Pluto’s atmosphere appears to be collapsing — much more dramatically than scientists had anticipated.
Out on the chilly fringes of the Solar System, Pluto’s thin atmosphere is created by sunlight warming nitrogen ice and other ices on the planet’s surface, which vaporizes them. As a result, the atmosphere gets thicker and warmer when Pluto is closer to the Sun.
Since 1989, Pluto has been moving away from the Sun. Scientists had expected to see its atmosphere nearly vanish as the planet got colder, but had not observed this yet.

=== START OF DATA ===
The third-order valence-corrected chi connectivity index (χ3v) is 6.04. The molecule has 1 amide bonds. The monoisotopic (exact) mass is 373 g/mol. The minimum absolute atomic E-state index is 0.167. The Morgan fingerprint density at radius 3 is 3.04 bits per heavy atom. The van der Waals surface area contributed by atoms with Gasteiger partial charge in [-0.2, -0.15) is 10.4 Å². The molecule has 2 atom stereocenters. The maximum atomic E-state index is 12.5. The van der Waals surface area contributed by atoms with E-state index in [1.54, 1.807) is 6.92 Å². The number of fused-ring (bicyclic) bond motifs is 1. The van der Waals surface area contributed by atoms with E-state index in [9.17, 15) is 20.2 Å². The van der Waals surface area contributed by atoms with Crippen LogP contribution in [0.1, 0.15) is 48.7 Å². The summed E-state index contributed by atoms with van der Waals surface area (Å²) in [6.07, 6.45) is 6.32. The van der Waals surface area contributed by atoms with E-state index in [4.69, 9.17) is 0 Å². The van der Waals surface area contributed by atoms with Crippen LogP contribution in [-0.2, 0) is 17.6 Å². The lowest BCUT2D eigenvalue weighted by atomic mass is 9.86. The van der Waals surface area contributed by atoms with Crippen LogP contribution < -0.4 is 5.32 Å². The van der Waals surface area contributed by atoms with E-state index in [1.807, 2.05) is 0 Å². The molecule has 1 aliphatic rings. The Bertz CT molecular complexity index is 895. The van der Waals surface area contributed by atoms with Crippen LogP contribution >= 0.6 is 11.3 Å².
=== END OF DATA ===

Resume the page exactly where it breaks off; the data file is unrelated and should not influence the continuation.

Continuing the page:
A team led by Ko Arimatsu at Kyoto University in Japan probed Pluto’s atmosphere by watching the planet pass in front of a distant star in July 2019. This rare ‘occultation’ allowed the scientists to measure the density of Pluto’s atmosphere as it slid on and off the face of the star.
Atmospheric pressure had dropped by one-fifth of what it was in 2016, the last time scientists measured it during an occultation. But more observations are needed to confirm the result, the team cautions — models suggest that the pressure should have dropped by only around 1% over that time period.